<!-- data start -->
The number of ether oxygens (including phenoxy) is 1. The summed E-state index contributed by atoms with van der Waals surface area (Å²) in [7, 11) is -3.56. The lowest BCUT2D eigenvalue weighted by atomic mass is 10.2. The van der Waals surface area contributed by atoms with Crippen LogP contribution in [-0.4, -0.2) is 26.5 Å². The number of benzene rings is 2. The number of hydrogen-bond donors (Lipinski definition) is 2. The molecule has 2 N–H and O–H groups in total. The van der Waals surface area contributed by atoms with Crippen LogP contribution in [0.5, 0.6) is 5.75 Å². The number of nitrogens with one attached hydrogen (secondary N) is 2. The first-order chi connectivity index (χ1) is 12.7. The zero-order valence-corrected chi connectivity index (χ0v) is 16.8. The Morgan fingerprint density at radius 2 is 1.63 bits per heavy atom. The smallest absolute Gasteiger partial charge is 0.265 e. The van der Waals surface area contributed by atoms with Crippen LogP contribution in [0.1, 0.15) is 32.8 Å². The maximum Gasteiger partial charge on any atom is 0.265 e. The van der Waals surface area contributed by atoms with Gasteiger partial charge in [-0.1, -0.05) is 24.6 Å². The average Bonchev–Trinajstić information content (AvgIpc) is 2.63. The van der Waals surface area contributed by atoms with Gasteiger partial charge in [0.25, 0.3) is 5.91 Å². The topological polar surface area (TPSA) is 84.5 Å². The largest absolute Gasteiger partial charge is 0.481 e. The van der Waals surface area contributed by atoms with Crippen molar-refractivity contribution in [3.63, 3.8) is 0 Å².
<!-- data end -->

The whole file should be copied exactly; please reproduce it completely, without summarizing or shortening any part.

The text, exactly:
The number of ether oxygens (including phenoxy) is 1. The summed E-state index contributed by atoms with van der Waals surface area (Å²) in [7, 11) is -3.56. The lowest BCUT2D eigenvalue weighted by atomic mass is 10.2. The van der Waals surface area contributed by atoms with Crippen LogP contribution in [-0.4, -0.2) is 26.5 Å². The number of benzene rings is 2. The number of hydrogen-bond donors (Lipinski definition) is 2. The molecule has 2 N–H and O–H groups in total. The van der Waals surface area contributed by atoms with Crippen LogP contribution in [0.5, 0.6) is 5.75 Å². The number of nitrogens with one attached hydrogen (secondary N) is 2. The first-order chi connectivity index (χ1) is 12.7. The zero-order valence-corrected chi connectivity index (χ0v) is 16.8. The Morgan fingerprint density at radius 2 is 1.63 bits per heavy atom. The smallest absolute Gasteiger partial charge is 0.265 e. The van der Waals surface area contributed by atoms with Crippen LogP contribution in [0.1, 0.15) is 32.8 Å². The maximum Gasteiger partial charge on any atom is 0.265 e. The van der Waals surface area contributed by atoms with Gasteiger partial charge in [-0.1, -0.05) is 24.6 Å². The average Bonchev–Trinajstić information content (AvgIpc) is 2.63. The van der Waals surface area contributed by atoms with Gasteiger partial charge in [0.25, 0.3) is 5.91 Å². The topological polar surface area (TPSA) is 84.5 Å². The largest absolute Gasteiger partial charge is 0.481 e. The van der Waals surface area contributed by atoms with Crippen molar-refractivity contribution in [3.63, 3.8) is 0 Å².